RALEIGH — Fescue is a popular cool-season grass that is grown in many parts of the state, with major growth happening between September and June. For this reason, fertilizer applications, especially nitrogen, are concentrated in the fall, winter and early spring.
“Now is an excellent time to test, because the turnaround time for test results is about one to two weeks,” said Jagathi Kamalakanthan, an agronomist with the N.C. Department of Agriculture and Consumer Services soil testing lab. “Having these test results in hand will allow you to identify the best fertilizer to coincide with active fescue growth. The soil pH may also need a boost by applying lime to ensure roots grow well and plant nutrients are readily available.”
Unlike fertilizer, lime can be applied at any time during the growing season, but now is an ideal time as fescue begins its growth. Lime should only be applied according to a current soil test, so be sure to test before applying unnecessarily. Best results will occur with applications followed by aeration in established lawns or before tillage if renovating or establishing grass. After lime is applied and fully reacted, the pH should be stable for two to four years, depending on soil type.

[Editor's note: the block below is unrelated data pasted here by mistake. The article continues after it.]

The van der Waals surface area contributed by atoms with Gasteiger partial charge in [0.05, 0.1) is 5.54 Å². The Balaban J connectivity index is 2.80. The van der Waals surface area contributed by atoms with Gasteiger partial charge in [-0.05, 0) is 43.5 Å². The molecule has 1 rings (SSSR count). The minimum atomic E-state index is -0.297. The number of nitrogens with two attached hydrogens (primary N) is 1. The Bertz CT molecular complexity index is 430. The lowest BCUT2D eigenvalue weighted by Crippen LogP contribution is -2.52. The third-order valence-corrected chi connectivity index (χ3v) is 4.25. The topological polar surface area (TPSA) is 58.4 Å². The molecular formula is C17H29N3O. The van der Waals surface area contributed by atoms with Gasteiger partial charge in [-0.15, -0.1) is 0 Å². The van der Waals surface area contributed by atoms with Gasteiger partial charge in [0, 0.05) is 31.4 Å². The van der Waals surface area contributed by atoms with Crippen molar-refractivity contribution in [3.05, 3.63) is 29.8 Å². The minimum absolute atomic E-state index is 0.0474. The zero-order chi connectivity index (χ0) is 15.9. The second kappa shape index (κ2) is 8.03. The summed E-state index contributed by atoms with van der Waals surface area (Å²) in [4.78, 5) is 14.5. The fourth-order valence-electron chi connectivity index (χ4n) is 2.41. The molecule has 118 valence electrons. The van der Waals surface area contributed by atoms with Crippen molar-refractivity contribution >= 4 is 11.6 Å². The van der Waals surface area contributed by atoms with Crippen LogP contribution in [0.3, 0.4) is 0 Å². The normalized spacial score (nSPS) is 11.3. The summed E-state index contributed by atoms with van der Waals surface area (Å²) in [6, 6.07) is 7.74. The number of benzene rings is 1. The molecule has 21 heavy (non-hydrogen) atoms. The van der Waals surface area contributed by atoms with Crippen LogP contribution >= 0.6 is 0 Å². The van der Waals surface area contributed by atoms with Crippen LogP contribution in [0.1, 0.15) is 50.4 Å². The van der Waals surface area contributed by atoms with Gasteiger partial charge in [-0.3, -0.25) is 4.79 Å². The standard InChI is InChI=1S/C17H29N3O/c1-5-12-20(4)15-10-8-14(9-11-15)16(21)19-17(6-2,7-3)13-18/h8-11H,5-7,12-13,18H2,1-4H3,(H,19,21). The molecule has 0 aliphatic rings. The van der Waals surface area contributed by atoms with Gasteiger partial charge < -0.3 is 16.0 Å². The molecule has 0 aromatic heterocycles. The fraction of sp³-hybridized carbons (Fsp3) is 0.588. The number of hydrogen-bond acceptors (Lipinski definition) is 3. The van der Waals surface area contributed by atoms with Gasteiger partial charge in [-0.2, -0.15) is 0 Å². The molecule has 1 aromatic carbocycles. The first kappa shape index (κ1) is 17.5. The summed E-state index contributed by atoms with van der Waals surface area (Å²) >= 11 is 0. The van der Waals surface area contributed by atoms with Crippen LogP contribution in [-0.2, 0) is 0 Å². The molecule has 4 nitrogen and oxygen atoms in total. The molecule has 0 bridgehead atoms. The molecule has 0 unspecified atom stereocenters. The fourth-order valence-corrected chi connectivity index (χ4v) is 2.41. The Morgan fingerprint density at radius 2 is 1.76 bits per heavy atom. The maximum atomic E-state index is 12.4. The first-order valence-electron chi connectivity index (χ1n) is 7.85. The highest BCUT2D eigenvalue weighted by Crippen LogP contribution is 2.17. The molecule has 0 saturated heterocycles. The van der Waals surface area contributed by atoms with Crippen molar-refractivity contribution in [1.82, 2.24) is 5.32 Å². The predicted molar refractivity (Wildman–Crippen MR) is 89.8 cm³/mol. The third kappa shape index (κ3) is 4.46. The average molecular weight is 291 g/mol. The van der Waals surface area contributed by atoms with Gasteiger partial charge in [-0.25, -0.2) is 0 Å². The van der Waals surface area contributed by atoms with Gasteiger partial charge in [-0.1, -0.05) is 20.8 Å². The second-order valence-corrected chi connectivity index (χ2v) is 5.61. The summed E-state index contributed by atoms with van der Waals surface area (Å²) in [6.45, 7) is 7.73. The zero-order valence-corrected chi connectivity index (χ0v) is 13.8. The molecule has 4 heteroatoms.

The other critical piece of information on the soil report is the fertilizer recommendation, Kamalakanthan said. If the soil test identifies a need for phosphorus and potassium, an appropriate fertilizer containing these plant nutrients is given. This same fertilizer will also supply nitrogen, which stimulates growth. The fertilizer recommended should be applied at the suggested rate in September, November and February. “An easy way to remember this schedule is to mentally associate it with the holidays – Labor Day, Thanksgiving and Valentine’s Day. This schedule should be repeated every year,” Kamalakanthan said.
Remember that the amount of fertilizer or lime applied to a given area is important; this is referred to as the rate of application. All lime and fertilizer rates are given in pounds per 1,000 square feet. It is important to follow the recommendations because over-application can be harmful to the environment. Also, protect the environment by sweeping up any lime and fertilizer applied to impervious surfaces, such as driveways and sidewalk, and apply it back to the lawn.
Retest your soil every two to four years to get updated lime and fertilizer recommendations. Sandy soils should be tested at two years and soils with more clay, every four years, unless there are growth concerns. “To test the soil, collect a sample of soil that is representative of the area you want tested, and then make sure you submit enough soil for analysis,” Kamalakanthan said. About a pint of soil is a good rule of thumb for submission.
TheNCDA&CSAgronomic Services Division provides information on collecting and submitting soil samples atwww.ncagr.gov/agronomi/pdffiles/samhome.pdf. A pictorial guide to collect and submit soil samples is also available atwww.ncagr.gov/agronomi/pdffiles/HomeApr2014.pdf.